Johnny Mercer Day

November 18, 1909 – June 25, 1976


A birthday tribute to one of the great lyricists

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Composer, lyricist and singer Johnny Mercer was born on November 18, 1909 in Savannah, Georgia.

Mercer never had any musical training, learning music from African-American neighbors and singing in a choir at the age of six.

While he briefly played trumpet and piano, Mercer never learned to read music but loved jazz and blues, early on writing the lyrics to songs.

He moved to New York in 1928, did a little bit of acting, had a day job, and his song “Out Of Breath (And Scared To Death Of You)” was used in a musical revue in 1930 and recorded by Joe Venuti.

Johnny Mercer made his recording debut as a singer with Frank Trumbauer in 1932, had a minor hit with “Pardon My Southern Accent” and a major one with “Lazybones” which had music by Hoagy Carmichael.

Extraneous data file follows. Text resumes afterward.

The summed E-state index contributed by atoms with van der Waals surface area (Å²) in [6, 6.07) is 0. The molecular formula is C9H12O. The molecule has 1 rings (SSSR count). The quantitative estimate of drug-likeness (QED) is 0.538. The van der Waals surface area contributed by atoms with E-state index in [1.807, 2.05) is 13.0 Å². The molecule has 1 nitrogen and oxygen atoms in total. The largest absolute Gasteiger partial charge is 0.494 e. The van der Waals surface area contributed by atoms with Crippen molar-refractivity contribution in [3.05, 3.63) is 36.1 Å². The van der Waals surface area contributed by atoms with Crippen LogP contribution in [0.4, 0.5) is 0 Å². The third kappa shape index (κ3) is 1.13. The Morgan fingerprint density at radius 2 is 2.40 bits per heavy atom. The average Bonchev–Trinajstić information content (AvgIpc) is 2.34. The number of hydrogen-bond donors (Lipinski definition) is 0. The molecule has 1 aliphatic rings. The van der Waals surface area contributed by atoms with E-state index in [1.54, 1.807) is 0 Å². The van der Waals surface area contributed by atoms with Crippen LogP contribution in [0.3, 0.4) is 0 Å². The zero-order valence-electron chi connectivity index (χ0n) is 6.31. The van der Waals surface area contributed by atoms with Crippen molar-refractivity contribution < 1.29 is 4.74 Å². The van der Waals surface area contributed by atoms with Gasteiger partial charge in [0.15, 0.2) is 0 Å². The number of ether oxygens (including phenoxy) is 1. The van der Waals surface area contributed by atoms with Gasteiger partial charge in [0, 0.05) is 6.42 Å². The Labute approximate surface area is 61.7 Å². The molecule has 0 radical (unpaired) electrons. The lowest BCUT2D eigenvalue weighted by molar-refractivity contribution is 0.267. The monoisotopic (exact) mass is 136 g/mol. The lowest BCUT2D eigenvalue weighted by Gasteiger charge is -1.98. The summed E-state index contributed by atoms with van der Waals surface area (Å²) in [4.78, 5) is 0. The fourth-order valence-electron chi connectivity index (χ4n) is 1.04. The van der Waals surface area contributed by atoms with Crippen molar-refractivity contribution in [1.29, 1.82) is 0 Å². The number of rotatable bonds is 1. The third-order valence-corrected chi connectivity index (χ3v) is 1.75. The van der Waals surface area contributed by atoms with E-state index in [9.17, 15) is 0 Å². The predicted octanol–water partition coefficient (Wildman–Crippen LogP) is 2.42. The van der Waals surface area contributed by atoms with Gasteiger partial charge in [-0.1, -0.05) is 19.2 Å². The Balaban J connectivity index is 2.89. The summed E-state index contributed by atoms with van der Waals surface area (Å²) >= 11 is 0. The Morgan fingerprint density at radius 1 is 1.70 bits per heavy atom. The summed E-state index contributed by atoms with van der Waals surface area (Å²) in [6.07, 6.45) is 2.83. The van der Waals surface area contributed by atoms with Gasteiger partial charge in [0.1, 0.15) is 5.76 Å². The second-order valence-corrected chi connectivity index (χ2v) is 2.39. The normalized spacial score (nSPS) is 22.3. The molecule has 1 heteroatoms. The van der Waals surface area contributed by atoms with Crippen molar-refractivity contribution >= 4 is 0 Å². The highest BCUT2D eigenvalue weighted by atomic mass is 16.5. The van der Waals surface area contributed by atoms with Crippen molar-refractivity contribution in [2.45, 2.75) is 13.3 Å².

Mercer spent time in Hollywood and, while not catching on as an actor, he had a string of hits, writing the lyrics to such songs as “I’m An Old Cowhand,” “Goody Goody,” “Too Marvelous For Words,” ”Jeepers Creepers” and many other songs that became standards.

From then on, Mercer (who wrote the lyrics to over 1,500 songs and both the words and music to “Dream”) was in great demand, occasionally recording as a singer.

Other standards that were outfitted with his lyrics include “Blues In the Night,” “One For My Baby,” “That Old Black Magic,” “Come Rain Or Come Shine” and “Skylark.”

Mercer was one of the founders of Capitol Records in 1942 and he appeared regularly on the radio during the era.

With the change in musical styles, the 1960s found Mercer’s work drying up although he did write the lyrics to “Charade” and “Moon River”; he is today remembered as one of the top lyricists of the 20th century.

This classic film clip from 1957 features Mercer and Nat King Cole singing the witty “Save The Bones For Henry Jones.”

-Scott Yanow


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